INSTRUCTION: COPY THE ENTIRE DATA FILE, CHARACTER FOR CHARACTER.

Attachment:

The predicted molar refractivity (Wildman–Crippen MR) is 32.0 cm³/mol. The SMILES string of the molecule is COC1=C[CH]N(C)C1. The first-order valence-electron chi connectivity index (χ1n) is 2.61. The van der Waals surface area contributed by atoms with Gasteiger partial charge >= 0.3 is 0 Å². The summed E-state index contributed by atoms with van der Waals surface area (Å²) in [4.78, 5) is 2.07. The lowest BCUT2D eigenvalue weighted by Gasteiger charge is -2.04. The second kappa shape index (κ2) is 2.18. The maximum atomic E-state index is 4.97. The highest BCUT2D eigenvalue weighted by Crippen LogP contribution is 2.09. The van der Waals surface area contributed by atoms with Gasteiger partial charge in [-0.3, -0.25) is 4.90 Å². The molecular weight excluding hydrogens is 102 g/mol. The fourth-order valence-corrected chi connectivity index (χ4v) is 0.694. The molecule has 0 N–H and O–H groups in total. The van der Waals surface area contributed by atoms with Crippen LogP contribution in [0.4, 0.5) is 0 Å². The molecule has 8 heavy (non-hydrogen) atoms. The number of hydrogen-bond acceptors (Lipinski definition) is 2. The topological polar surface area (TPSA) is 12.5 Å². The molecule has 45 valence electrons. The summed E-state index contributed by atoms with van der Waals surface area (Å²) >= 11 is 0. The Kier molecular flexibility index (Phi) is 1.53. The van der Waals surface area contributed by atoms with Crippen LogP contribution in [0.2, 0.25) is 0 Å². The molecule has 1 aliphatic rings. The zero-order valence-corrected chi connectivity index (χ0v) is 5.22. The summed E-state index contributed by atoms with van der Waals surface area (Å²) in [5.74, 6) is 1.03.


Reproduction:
The predicted molar refractivity (Wildman–Crippen MR) is 32.0 cm³/mol. The SMILES string of the molecule is COC1=C[CH]N(C)C1. The first-order valence-electron chi connectivity index (χ1n) is 2.61. The van der Waals surface area contributed by atoms with Gasteiger partial charge >= 0.3 is 0 Å². The summed E-state index contributed by atoms with van der Waals surface area (Å²) in [4.78, 5) is 2.07. The lowest BCUT2D eigenvalue weighted by Gasteiger charge is -2.04. The second kappa shape index (κ2) is 2.18. The maximum atomic E-state index is 4.97. The highest BCUT2D eigenvalue weighted by Crippen LogP contribution is 2.09. The van der Waals surface area contributed by atoms with Gasteiger partial charge in [-0.3, -0.25) is 4.90 Å². The molecular weight excluding hydrogens is 102 g/mol. The fourth-order valence-corrected chi connectivity index (χ4v) is 0.694. The molecule has 0 N–H and O–H groups in total. The van der Waals surface area contributed by atoms with Crippen LogP contribution in [0.4, 0.5) is 0 Å². The molecule has 8 heavy (non-hydrogen) atoms. The number of hydrogen-bond acceptors (Lipinski definition) is 2. The topological polar surface area (TPSA) is 12.5 Å². The molecule has 45 valence electrons. The summed E-state index contributed by atoms with van der Waals surface area (Å²) >= 11 is 0. The Kier molecular flexibility index (Phi) is 1.53. The van der Waals surface area contributed by atoms with Crippen LogP contribution in [0.2, 0.25) is 0 Å². The molecule has 1 aliphatic rings. The zero-order valence-corrected chi connectivity index (χ0v) is 5.22. The summed E-state index contributed by atoms with van der Waals surface area (Å²) in [5.74, 6) is 1.03.